Albania is almost entirely reliant on hydropower for electricity production. Almost all of the nation's locally generated electricity is sourced from hydropower. Albania prides in eight main river systems. The Drin river ranks as the largest, and it is home to three hydropower stations namely Komani at 600 Megawatts, Fierzë at 500 Megawatts, and Vau I Dejës at 250 Megawatts. These three stations meet 90% of Albania's domestic electricity generation. Roughly 90 stations meet the rest 430 Megawatts of installed capacity. Albania was previously a net exporter of electricity although growing demand coupled with a low rate of new capacity installations has rendered it an importer of power. It is not uncommon for power shortages to occur in the course of prolonged droughts or dry periods. Experts assert that only 30 to 35% of the nation's hydropower has been tapped.
Environmental and social issues have deterred major projects. The Albanian government has resorted to building smaller hydropower stations especially those under 100 Megawatts capacity. Investments in renewable energy sources such as water are also exempt from customs duties that are subject to imported equipment and machinery. These attractive regulatory frameworks serve to lure private and foreign investors. Planned hydropower projects in the nation include the Devoll River cascade which will feature the hydropower stations Moglicë and Banja which is projected to open for commercial operations in 2018. Albania has also been looking to its neighbors for agreements to help develop its hydropower potential such as the 2014 deal signed with Kosovo to construct a 400-kV transmission line connecting their energy grids.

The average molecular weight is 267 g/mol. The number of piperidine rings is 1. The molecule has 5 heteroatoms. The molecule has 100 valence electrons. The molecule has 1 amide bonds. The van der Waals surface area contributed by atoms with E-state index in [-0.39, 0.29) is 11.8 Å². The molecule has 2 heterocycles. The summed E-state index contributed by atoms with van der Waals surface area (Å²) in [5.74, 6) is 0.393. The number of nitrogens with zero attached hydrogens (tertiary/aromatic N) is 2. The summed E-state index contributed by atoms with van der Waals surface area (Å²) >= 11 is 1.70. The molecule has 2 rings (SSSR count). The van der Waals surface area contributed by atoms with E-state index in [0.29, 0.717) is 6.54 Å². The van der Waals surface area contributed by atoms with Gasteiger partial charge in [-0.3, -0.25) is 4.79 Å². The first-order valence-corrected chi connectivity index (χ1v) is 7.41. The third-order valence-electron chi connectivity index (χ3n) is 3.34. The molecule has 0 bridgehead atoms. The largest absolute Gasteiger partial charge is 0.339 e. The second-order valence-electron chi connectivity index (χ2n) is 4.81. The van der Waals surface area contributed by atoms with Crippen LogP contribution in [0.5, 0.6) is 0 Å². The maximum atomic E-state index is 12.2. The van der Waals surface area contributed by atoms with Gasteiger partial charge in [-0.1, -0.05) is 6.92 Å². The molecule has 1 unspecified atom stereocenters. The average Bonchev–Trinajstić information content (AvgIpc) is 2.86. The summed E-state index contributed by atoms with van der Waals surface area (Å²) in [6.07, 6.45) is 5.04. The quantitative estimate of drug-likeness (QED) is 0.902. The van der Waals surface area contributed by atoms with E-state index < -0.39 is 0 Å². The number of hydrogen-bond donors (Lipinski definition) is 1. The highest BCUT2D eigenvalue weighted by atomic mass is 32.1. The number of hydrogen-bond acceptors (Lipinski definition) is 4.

Albania hosted about 4.2 million tourists in 2012 primarily from neighboring states and those in the EU. The tourist industry thrives along the Ionian and the Adriatic Sea coasts. The Ionian coast is sometimes referred to as the Albanian Riviera due to its pristine and beautiful beaches. The Albanian coast features varieties in coves, sandy beaches, lagoons, sea caves, capes, and covered bays. 70% of the nation's terrain is mountainous, and its forests, springs, peaks, and pastures create a pristine landscape. Tourism was responsible for 4.8% of the Albanian GDP in 2013, and this contribution is expected to rise.